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Cannabis social clubs (CSCs) in Spain are non-profit organisations that connect regular adult cannabis users. One of their functions is to supply cannabis to the closed circuit of members. The CSCs do not breach any international treaties. The aim of the paper is to present the findings of a qualitative study among Spanish CSCs in order to assess their potential for minimising the harm resulting from cannabis use (such as respiratory and mental health risks, the risk of dependence, and social risks).


A convenience sample of 11 CSCs was selected from four regions of Spain – the Basque country, Catalonia, the Balearic Islands, and Galicia. 94 respondents took part in 14 focus groups (FGs). The number of participants in a FG ranged from two to 12. A semi-structured interview guide and a structured questionnaire were used in the FG.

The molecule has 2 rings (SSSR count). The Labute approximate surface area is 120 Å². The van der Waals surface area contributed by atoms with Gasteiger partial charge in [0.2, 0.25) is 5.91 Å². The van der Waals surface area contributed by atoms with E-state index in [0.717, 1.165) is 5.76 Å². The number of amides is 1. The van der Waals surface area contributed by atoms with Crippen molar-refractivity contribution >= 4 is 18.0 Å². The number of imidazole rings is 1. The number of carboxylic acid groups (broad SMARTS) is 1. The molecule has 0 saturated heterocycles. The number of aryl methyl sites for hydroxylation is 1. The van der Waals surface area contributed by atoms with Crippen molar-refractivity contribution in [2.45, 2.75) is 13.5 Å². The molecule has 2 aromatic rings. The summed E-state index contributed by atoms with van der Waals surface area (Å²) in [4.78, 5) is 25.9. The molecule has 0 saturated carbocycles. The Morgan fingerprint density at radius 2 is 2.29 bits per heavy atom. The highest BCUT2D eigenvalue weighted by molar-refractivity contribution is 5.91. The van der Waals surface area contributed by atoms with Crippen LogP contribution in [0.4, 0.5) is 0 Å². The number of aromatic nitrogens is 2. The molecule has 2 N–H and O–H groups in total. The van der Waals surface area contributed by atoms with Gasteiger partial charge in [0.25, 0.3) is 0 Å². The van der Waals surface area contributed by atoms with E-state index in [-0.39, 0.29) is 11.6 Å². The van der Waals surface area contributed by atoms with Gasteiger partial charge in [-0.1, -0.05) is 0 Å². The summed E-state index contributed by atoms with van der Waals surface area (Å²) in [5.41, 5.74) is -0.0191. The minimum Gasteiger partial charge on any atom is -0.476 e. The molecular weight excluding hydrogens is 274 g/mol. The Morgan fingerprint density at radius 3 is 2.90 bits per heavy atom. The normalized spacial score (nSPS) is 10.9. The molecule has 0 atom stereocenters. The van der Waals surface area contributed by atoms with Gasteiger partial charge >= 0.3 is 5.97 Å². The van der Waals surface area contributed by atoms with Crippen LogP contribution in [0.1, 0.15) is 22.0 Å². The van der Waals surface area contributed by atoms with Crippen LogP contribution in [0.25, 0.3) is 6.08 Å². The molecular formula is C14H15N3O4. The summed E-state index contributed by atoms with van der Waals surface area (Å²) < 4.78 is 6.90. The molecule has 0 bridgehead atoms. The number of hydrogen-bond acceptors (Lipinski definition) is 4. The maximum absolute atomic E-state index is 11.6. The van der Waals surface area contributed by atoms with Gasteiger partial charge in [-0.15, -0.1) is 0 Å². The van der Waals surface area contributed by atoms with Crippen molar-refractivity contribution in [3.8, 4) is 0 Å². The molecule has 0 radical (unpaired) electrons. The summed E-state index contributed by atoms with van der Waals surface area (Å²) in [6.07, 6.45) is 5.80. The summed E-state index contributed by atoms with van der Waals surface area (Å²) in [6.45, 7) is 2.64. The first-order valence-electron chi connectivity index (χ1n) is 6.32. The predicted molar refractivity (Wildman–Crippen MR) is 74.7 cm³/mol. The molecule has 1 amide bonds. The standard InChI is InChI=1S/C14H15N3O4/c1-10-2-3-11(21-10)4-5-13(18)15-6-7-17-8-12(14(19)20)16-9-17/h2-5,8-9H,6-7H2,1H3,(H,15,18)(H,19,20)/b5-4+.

Members described a variety of risk minimising features of the CSCs: the availability of a quality product and mechanisms for its control, availability of different strains of cannabis and knowledge about their different psychoactive effects, increased control over personal cannabis use, informal information sharing and interaction, reduced stigma, and reduced criminal risks.


The fact that the CSCs have no incentive to increase members’ consumption means that they should be considered to be feasible spaces for the implementation of public health policies. Policy objectives could include a requirement that CSC members have control over the quality of cannabis, that different strains of cannabis are available together with information on their effects, that quantity of cannabis at intake is restricted and planned for each member, and that harm minimisation activities are both formally and informally implemented in the clubs.

Copyright © 2016 Elsevier B.V. All rights reserved.